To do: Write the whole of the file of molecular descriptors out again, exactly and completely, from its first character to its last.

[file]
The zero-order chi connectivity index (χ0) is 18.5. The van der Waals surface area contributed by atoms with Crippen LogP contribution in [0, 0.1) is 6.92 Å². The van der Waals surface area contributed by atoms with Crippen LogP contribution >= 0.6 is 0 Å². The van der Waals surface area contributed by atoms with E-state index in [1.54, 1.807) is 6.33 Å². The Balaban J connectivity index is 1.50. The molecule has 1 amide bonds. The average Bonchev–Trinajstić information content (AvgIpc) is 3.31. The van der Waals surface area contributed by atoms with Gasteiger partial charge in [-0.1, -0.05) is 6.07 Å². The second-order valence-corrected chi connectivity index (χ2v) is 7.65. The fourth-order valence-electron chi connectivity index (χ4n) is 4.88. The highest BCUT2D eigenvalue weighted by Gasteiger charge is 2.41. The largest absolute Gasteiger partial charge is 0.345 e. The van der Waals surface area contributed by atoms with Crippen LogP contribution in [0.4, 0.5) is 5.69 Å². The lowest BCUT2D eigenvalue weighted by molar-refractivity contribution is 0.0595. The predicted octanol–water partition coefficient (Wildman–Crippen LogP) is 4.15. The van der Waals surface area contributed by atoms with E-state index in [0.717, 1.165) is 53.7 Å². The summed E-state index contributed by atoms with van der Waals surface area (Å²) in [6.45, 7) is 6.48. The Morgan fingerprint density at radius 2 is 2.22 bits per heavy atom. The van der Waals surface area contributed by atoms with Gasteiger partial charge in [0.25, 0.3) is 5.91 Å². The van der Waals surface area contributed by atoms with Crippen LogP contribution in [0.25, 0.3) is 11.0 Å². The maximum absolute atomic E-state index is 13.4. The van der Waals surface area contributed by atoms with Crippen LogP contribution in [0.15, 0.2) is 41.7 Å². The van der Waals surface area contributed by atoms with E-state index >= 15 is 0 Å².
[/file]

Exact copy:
The zero-order chi connectivity index (χ0) is 18.5. The van der Waals surface area contributed by atoms with Crippen LogP contribution in [0, 0.1) is 6.92 Å². The van der Waals surface area contributed by atoms with Crippen LogP contribution >= 0.6 is 0 Å². The van der Waals surface area contributed by atoms with E-state index in [1.54, 1.807) is 6.33 Å². The Balaban J connectivity index is 1.50. The molecule has 1 amide bonds. The average Bonchev–Trinajstić information content (AvgIpc) is 3.31. The van der Waals surface area contributed by atoms with Gasteiger partial charge in [-0.1, -0.05) is 6.07 Å². The second-order valence-corrected chi connectivity index (χ2v) is 7.65. The fourth-order valence-electron chi connectivity index (χ4n) is 4.88. The highest BCUT2D eigenvalue weighted by Gasteiger charge is 2.41. The largest absolute Gasteiger partial charge is 0.345 e. The van der Waals surface area contributed by atoms with Crippen LogP contribution in [0.4, 0.5) is 5.69 Å². The lowest BCUT2D eigenvalue weighted by molar-refractivity contribution is 0.0595. The predicted octanol–water partition coefficient (Wildman–Crippen LogP) is 4.15. The van der Waals surface area contributed by atoms with E-state index in [0.717, 1.165) is 53.7 Å². The summed E-state index contributed by atoms with van der Waals surface area (Å²) in [6.45, 7) is 6.48. The Morgan fingerprint density at radius 2 is 2.22 bits per heavy atom. The van der Waals surface area contributed by atoms with Gasteiger partial charge in [0.25, 0.3) is 5.91 Å². The van der Waals surface area contributed by atoms with Crippen LogP contribution in [0.25, 0.3) is 11.0 Å². The maximum absolute atomic E-state index is 13.4. The van der Waals surface area contributed by atoms with Crippen LogP contribution in [0.15, 0.2) is 41.7 Å². The van der Waals surface area contributed by atoms with E-state index >= 15 is 0 Å².